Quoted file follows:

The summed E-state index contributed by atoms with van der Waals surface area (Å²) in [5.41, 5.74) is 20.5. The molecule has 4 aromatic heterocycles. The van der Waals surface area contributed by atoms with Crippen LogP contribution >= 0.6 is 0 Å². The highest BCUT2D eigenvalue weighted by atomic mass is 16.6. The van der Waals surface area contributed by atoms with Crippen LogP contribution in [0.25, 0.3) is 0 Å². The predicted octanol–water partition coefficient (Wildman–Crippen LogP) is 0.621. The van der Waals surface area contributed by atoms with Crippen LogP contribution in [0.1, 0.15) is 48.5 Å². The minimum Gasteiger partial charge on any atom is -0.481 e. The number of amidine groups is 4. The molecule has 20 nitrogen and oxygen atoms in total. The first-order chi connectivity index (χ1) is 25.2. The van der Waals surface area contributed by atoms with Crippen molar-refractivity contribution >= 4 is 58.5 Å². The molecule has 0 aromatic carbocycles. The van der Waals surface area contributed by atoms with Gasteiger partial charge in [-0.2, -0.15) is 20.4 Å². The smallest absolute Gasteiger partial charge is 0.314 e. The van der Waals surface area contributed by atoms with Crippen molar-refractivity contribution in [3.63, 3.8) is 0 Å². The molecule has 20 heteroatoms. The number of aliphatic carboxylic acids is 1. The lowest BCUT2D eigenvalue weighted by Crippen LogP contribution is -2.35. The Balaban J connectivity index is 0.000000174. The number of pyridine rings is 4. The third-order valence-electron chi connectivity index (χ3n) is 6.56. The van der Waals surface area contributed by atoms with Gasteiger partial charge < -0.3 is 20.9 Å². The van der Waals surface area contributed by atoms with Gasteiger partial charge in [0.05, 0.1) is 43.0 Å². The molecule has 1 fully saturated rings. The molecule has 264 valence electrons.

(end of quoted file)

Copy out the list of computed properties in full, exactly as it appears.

The summed E-state index contributed by atoms with van der Waals surface area (Å²) in [5.41, 5.74) is 20.5. The molecule has 4 aromatic heterocycles. The van der Waals surface area contributed by atoms with Crippen LogP contribution >= 0.6 is 0 Å². The highest BCUT2D eigenvalue weighted by atomic mass is 16.6. The van der Waals surface area contributed by atoms with Crippen LogP contribution in [0.25, 0.3) is 0 Å². The predicted octanol–water partition coefficient (Wildman–Crippen LogP) is 0.621. The van der Waals surface area contributed by atoms with Crippen LogP contribution in [0.1, 0.15) is 48.5 Å². The minimum Gasteiger partial charge on any atom is -0.481 e. The number of amidine groups is 4. The molecule has 20 nitrogen and oxygen atoms in total. The first-order chi connectivity index (χ1) is 25.2. The van der Waals surface area contributed by atoms with Crippen molar-refractivity contribution >= 4 is 58.5 Å². The molecule has 0 aromatic carbocycles. The van der Waals surface area contributed by atoms with Gasteiger partial charge in [-0.2, -0.15) is 20.4 Å². The smallest absolute Gasteiger partial charge is 0.314 e. The van der Waals surface area contributed by atoms with Crippen molar-refractivity contribution in [3.63, 3.8) is 0 Å². The molecule has 20 heteroatoms. The number of aliphatic carboxylic acids is 1. The lowest BCUT2D eigenvalue weighted by Crippen LogP contribution is -2.35. The Balaban J connectivity index is 0.000000174. The number of pyridine rings is 4. The third-order valence-electron chi connectivity index (χ3n) is 6.56. The van der Waals surface area contributed by atoms with Gasteiger partial charge < -0.3 is 20.9 Å². The van der Waals surface area contributed by atoms with Gasteiger partial charge in [0.05, 0.1) is 43.0 Å². The molecule has 1 fully saturated rings. The molecule has 264 valence electrons.